Next on the list is popular payment gateway The PayPal provider ranked fourth, as its brand was used in 5.7% of emails representing the brand, followed by the professional social network LinkedIn, whose name was abused in 3.5% of the brand’s phishing campaigns. Microsoft (3%), web hosting Company 1 & 1 (2.5%), British telecom O2 (2.3%) social media giant Facebook (2.2%) and banking group HSBC (1.8%) were also on the list.
All of these numbers come from Hornetsecurity’s Cyber Threat Report 2021/22 which explores the state of global email threats.
Detect brand phishing email
The reason cybercriminals pretend to be these and other major brands is to reduce the protection of potential victims. After a victim is tricked into taking one of these phishing emails seriously, she is attracted to discover links to malicious websites designed to infect their devices. malware or steal their data.
While organizations can do very little to prevent cybercriminals from impersonating their brands online, consumers can protect themselves from falling victim to phishing campaigns by learning and remembering a few warning signs.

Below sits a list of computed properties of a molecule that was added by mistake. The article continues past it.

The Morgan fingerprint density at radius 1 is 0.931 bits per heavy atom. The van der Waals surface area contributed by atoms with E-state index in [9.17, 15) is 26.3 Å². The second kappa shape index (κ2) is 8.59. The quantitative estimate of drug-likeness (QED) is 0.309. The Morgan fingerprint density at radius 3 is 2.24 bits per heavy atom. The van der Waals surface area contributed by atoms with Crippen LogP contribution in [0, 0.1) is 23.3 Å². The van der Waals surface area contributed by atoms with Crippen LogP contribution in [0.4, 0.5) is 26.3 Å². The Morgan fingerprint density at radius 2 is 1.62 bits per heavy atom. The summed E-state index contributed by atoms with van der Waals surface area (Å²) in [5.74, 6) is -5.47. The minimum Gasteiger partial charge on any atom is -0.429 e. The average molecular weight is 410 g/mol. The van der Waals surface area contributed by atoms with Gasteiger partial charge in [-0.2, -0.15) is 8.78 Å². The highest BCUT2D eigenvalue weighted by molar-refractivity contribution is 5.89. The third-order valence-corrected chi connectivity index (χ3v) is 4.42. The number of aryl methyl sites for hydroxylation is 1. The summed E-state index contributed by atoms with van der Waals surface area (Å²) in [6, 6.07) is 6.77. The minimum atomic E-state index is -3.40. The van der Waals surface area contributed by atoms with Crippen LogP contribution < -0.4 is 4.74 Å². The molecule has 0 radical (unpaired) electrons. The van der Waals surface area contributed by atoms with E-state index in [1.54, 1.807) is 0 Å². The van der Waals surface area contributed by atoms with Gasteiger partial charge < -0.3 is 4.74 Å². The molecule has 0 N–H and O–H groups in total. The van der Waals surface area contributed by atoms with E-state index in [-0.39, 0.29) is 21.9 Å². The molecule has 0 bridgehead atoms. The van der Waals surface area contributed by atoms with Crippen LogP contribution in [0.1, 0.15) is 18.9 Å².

Because major brands have professional copywriters and editors who correct all emails and other messages sent to their customers, spelling and grammar errors are a dead end to the fact that the email is not official. Similarly, a mismatch between the sender’s address in one of these emails may indicate that the email is not legal.
Cybercriminals often use email addresses similar to the company’s official email address to deceive potential victims. Suspicious URLs and attachments are also an obvious gift when it comes to phishing emails.
Although those behind the brand’s phishing attacks may try to inoculate a sense of urgency to get users to respond, requests for confidential information are another red flag. This is because large businesses such as Amazon rarely, ever, ask their customers to provide confidential information via email.
Finally, if an email seems too good to be true, it probably is. Therefore, at all costs, avoid emails announcing that you have won the lottery, or other messages related to the subject.
Brand phishing won’t go anywhere anytime soon, as it can be a very lucrative business for cybercriminals, but being able to spot signs can help protect you from these campaigns and keep you from falling victim to identity theft.